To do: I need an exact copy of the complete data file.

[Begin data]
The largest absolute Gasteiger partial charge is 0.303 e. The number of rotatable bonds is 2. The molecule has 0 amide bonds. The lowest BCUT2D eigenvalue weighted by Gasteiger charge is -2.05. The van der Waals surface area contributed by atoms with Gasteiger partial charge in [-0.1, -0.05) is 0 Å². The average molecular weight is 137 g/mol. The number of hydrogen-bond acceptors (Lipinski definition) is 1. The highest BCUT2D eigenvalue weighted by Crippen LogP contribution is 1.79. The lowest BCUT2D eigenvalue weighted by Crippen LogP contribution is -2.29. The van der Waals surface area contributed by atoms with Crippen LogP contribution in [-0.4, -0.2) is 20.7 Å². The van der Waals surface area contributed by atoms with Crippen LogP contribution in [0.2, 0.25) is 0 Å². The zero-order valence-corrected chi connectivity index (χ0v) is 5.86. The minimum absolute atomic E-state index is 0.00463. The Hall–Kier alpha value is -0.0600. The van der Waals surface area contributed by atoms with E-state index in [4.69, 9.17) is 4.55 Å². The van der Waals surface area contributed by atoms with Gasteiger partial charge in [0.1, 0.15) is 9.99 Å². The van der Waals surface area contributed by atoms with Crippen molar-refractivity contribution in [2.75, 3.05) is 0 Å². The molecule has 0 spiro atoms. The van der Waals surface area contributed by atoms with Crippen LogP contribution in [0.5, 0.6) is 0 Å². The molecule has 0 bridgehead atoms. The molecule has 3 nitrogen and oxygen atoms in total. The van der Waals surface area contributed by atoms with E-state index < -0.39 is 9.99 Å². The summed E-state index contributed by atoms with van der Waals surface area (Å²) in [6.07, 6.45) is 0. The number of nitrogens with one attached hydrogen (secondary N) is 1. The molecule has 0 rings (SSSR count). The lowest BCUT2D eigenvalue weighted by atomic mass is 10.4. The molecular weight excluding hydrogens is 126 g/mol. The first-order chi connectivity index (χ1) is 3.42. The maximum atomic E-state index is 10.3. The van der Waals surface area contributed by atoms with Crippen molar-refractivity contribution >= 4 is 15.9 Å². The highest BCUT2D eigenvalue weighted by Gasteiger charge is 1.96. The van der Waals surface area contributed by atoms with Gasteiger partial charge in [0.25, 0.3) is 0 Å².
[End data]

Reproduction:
The largest absolute Gasteiger partial charge is 0.303 e. The number of rotatable bonds is 2. The molecule has 0 amide bonds. The lowest BCUT2D eigenvalue weighted by Gasteiger charge is -2.05. The van der Waals surface area contributed by atoms with Gasteiger partial charge in [-0.1, -0.05) is 0 Å². The average molecular weight is 137 g/mol. The number of hydrogen-bond acceptors (Lipinski definition) is 1. The highest BCUT2D eigenvalue weighted by Crippen LogP contribution is 1.79. The lowest BCUT2D eigenvalue weighted by Crippen LogP contribution is -2.29. The van der Waals surface area contributed by atoms with Crippen LogP contribution in [-0.4, -0.2) is 20.7 Å². The van der Waals surface area contributed by atoms with Crippen LogP contribution in [0.2, 0.25) is 0 Å². The zero-order valence-corrected chi connectivity index (χ0v) is 5.86. The minimum absolute atomic E-state index is 0.00463. The Hall–Kier alpha value is -0.0600. The van der Waals surface area contributed by atoms with E-state index in [4.69, 9.17) is 4.55 Å². The van der Waals surface area contributed by atoms with Gasteiger partial charge in [0.1, 0.15) is 9.99 Å². The van der Waals surface area contributed by atoms with Crippen molar-refractivity contribution in [2.75, 3.05) is 0 Å². The molecule has 0 spiro atoms. The van der Waals surface area contributed by atoms with Crippen LogP contribution in [0.5, 0.6) is 0 Å². The molecule has 0 bridgehead atoms. The molecule has 3 nitrogen and oxygen atoms in total. The van der Waals surface area contributed by atoms with E-state index < -0.39 is 9.99 Å². The summed E-state index contributed by atoms with van der Waals surface area (Å²) in [6.07, 6.45) is 0. The number of nitrogens with one attached hydrogen (secondary N) is 1. The molecule has 0 rings (SSSR count). The lowest BCUT2D eigenvalue weighted by atomic mass is 10.4. The molecular weight excluding hydrogens is 126 g/mol. The first-order chi connectivity index (χ1) is 3.42. The maximum atomic E-state index is 10.3. The van der Waals surface area contributed by atoms with Crippen molar-refractivity contribution >= 4 is 15.9 Å². The highest BCUT2D eigenvalue weighted by Gasteiger charge is 1.96. The van der Waals surface area contributed by atoms with Gasteiger partial charge in [0.25, 0.3) is 0 Å².